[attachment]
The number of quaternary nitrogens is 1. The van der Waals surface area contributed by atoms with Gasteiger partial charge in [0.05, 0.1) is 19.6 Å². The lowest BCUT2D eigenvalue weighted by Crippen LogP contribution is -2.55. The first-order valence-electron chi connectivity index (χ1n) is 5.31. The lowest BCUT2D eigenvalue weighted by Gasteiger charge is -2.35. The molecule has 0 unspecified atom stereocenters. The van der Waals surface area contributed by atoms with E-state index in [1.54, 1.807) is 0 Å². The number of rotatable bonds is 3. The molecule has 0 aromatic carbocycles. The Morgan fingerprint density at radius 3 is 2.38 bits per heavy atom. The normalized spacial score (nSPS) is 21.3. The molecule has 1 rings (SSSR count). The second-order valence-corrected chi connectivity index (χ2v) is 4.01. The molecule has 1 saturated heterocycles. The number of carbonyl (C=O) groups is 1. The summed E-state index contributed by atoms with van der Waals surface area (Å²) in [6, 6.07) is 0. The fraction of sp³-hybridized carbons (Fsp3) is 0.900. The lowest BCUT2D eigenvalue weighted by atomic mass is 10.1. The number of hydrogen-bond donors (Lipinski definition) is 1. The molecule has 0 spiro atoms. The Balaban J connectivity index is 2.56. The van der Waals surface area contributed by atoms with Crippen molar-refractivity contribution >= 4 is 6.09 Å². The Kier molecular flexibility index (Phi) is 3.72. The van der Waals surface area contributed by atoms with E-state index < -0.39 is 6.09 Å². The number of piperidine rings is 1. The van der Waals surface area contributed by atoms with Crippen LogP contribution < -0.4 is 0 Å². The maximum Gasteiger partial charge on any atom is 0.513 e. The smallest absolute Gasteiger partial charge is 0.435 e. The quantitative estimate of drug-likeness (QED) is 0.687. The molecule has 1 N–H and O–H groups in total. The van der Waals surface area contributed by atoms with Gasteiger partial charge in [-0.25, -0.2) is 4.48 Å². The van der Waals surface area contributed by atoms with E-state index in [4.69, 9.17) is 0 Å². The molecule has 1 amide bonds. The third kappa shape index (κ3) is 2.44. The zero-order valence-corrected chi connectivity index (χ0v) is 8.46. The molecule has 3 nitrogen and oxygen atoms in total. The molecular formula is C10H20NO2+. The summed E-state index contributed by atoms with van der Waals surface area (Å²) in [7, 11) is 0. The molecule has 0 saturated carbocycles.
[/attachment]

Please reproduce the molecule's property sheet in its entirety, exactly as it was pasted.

The number of quaternary nitrogens is 1. The van der Waals surface area contributed by atoms with Gasteiger partial charge in [0.05, 0.1) is 19.6 Å². The lowest BCUT2D eigenvalue weighted by Crippen LogP contribution is -2.55. The first-order valence-electron chi connectivity index (χ1n) is 5.31. The lowest BCUT2D eigenvalue weighted by Gasteiger charge is -2.35. The molecule has 0 unspecified atom stereocenters. The van der Waals surface area contributed by atoms with E-state index in [1.54, 1.807) is 0 Å². The number of rotatable bonds is 3. The molecule has 0 aromatic carbocycles. The Morgan fingerprint density at radius 3 is 2.38 bits per heavy atom. The normalized spacial score (nSPS) is 21.3. The molecule has 1 rings (SSSR count). The second-order valence-corrected chi connectivity index (χ2v) is 4.01. The molecule has 1 saturated heterocycles. The number of carbonyl (C=O) groups is 1. The summed E-state index contributed by atoms with van der Waals surface area (Å²) in [6, 6.07) is 0. The fraction of sp³-hybridized carbons (Fsp3) is 0.900. The lowest BCUT2D eigenvalue weighted by atomic mass is 10.1. The number of hydrogen-bond donors (Lipinski definition) is 1. The molecule has 0 spiro atoms. The Balaban J connectivity index is 2.56. The van der Waals surface area contributed by atoms with Crippen molar-refractivity contribution >= 4 is 6.09 Å². The Kier molecular flexibility index (Phi) is 3.72. The van der Waals surface area contributed by atoms with E-state index < -0.39 is 6.09 Å². The number of piperidine rings is 1. The van der Waals surface area contributed by atoms with Crippen LogP contribution < -0.4 is 0 Å². The maximum Gasteiger partial charge on any atom is 0.513 e. The smallest absolute Gasteiger partial charge is 0.435 e. The quantitative estimate of drug-likeness (QED) is 0.687. The molecule has 1 N–H and O–H groups in total. The van der Waals surface area contributed by atoms with Gasteiger partial charge in [-0.25, -0.2) is 4.48 Å². The van der Waals surface area contributed by atoms with E-state index in [4.69, 9.17) is 0 Å². The molecule has 1 amide bonds. The third kappa shape index (κ3) is 2.44. The zero-order valence-corrected chi connectivity index (χ0v) is 8.46. The molecule has 3 nitrogen and oxygen atoms in total. The molecular formula is C10H20NO2+. The summed E-state index contributed by atoms with van der Waals surface area (Å²) in [7, 11) is 0. The molecule has 0 saturated carbocycles.